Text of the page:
from The Century Dictionary and Cyclopedia
- n. A hermetically sealed tube containing an alcoholic solution of camphor, together with crystals of nitrate of potash and ammonium chlorid: so named because an increase in the amount of the precipitate was supposed to indicate the approach of stormy weather.
Sorry, no etymologies found.
The storm-glass became much troubled and its movements were most disquieting.
There were arms of the chase and of war; fishing appliances; electric lights; instruments of observation, compasses, and sextants for checking the course, thermometers for studying the temperature, different barometers, some for estimating the heights attained, others for indicating the variations of atmospheric pressure; a storm-glass for forecasting tempests; a small library;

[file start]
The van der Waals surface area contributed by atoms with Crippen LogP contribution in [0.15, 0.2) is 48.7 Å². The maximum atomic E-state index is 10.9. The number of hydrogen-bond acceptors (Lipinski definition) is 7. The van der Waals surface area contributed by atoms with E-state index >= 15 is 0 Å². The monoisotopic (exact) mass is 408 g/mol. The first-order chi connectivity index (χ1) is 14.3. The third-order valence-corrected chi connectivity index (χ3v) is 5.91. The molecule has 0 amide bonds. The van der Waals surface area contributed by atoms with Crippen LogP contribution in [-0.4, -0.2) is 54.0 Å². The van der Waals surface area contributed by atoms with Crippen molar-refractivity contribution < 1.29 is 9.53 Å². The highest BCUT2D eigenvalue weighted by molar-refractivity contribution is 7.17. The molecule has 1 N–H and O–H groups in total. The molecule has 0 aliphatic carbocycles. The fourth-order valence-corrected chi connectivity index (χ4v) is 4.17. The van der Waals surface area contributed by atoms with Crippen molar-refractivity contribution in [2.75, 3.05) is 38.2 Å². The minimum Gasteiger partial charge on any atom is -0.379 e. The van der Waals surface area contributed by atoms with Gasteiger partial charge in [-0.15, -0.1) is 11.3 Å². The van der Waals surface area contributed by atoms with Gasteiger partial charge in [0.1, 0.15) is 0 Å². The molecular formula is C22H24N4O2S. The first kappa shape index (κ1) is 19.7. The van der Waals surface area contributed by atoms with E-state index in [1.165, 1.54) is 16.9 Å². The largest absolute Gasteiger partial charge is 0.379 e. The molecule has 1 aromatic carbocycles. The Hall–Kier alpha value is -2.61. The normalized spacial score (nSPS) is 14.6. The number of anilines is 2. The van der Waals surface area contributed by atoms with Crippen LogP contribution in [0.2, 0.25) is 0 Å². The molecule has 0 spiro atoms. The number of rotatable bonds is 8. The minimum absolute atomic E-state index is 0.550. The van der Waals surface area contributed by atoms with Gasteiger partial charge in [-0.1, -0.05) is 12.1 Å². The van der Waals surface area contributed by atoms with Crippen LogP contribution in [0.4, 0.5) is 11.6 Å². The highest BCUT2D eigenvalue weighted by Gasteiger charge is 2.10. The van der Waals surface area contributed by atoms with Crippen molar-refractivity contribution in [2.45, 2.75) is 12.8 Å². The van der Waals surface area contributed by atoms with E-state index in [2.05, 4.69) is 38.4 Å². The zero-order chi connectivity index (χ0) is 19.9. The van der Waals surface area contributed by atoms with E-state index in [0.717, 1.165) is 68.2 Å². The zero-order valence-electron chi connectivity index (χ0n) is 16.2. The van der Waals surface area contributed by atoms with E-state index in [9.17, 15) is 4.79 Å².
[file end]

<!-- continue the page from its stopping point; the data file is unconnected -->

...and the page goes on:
He pointed to a storm-glass, which was certainly as clear as crystal.
Over the writing-table was a barometer and a storm-glass, while to the left a cosy corner extended round to the fireplace.
"Don't go, dear Martin," she said, with her hand upon my shoulder; "the storm-glass is as troubled as it can be, and the wind is veering round to the west.
"To-morrow," said Martin one night, after scanning the sunset, the sky, and the storm-glass, "if you can be up at five o'clock, we will cross to
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